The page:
MAKE: Maker Faire – Newsletter

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Wednesday September 28, 2016
 
 
 
Fall is a busy time for makers. We’ve got plenty of Maker Faires happening, new books coming out, and a new community projects platform for makers to share what they’ve made with others. It’s a time to get inspired to start your own Fall project.
 
 
 
Maker Faire
 
 
 
World Maker Faire and Other Faires Around the World
 
In our seventh year in New York, World Maker Faire
(this weekend!) showcases the best of the maker movement, whether
through up‒and‒coming makers, new fields, or updates on popular topics.
This year we’re seeing how the maker mindset is being applied to
disaster zone response and humanitarian efforts, and making a difference
where it really counts.
 
All of the World Maker Faire 2016 presentations, speakers, stages, and schedules can be found here. Highlights of the program include:
 
 
 
Bioengineering — A fascinating
look at what the future holds, this area shines a spotlight on new
technologies in the realm of neuroscience, DIY biology, bio security,
tissue engineering, and more.
 
 
 
●  Making & the DIY Bio Frontier
●  The Accessible Future of Neuroscience
●  Surgical 3D Printing and Tissue Engineering
 
 
 
Making for Good — These are
inspiring examples of how makers are designing tools and solutions to
bring meaningful change to refugee camps, disaster relief efforts,
developing countries, and U.S. cities where smart solutions are needed.

 
 
 
●  Making for Good — An International Perspective
●  Green Bronx Machine Pop-Up Farm

 
 
 
Maker Ingenuity — These are
presentations that will jumpstart you (or your project), featuring
updates, how-tos, new thinking, enlightenment, and more.

 
 
 
●  The MacGyver Secret with Lee Zlotoff, creator of MacGyver

●  The Shifting Landscape of the Internet of Things
●  Making Things Talk with Tom Igoe, co-founder of the Arduino Project
 
 
 
Making in Education
Leaders in maker curriculum and hands-on learning will share the latest
strategies for making in the classroom, from kindergarten to grad
school.

 
 
 
●  Today’s Makers are Tomorrow’s Movers & Shakers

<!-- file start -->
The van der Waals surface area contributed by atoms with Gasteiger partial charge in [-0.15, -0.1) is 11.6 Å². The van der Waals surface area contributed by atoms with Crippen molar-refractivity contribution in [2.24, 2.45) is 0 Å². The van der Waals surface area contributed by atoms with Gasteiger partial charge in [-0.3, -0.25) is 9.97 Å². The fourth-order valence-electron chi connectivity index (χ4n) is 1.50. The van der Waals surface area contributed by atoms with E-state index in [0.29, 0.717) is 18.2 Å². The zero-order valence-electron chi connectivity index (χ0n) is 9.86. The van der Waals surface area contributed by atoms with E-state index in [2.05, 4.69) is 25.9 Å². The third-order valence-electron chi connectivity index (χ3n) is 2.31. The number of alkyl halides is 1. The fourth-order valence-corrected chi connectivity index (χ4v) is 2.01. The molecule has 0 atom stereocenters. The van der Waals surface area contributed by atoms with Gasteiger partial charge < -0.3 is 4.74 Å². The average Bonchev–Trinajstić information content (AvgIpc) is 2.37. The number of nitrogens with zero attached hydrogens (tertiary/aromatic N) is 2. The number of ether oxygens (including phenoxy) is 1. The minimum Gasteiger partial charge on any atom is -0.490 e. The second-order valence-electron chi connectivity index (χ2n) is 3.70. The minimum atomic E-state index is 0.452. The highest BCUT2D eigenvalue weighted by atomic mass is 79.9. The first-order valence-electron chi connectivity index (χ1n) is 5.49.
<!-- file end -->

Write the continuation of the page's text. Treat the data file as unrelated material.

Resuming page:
●  Models for Launching a High School Makerspace
●  Makerspaces in Your School, Community, Garage, & Beyond

 
 
 
And remember, your participation is what
makes Maker Faire so special, so mark your calendar, tell your friends,
and come be a part of Maker Faire this weekend.

 
 
 
Join us at Maker Faire
 
 
 
If you can’t make it to New York, there are
Maker Faires this weekend also in Berlin, Atlanta, San Diego, Athens,
Bogotá, and Galicia. Also, in October, Maker Faires take place in Rome,
Shenzhen, Ottawa, Orlando, and many other cities. See the Maker Faire map for a complete listing.

 
 
 
Free To Make
 
 
 
Free to Make by Dale Dougherty and Ariane Conrad
 
Today, my new book Free to Make is available on Amazon and Barnes & Noble. In Free to Make,
published by North Atlantic Books, I write about the maker movement and
tell the stories of makers who are changing how we make things, where
we make things, what we are able to make, and who gets to make things. I
tried to capture how making is a form of personal expression, combining
our ability to learn, use tools, and realize our dreams to create
things that never existed before.
 
Here’s an excerpt from the introduction:
 
 
 
Nobody
needs to make anything today. Necessity is no longer the mother of all
invention. We can find almost everything we need and buy it, more easily
and more cheaply than ever before. And just as easily, we throw
away those things.
 
Yet today many people are making what they
need, and there are more of them than I ever imagined when I first
called them out as “makers.” What — or rather who — is a maker? Makers
are producers and creators, builders and shapers of the world around us.
Makers are people who regard technology as an invitation to explore and
experiment, with the most inclusive possible definition of technology,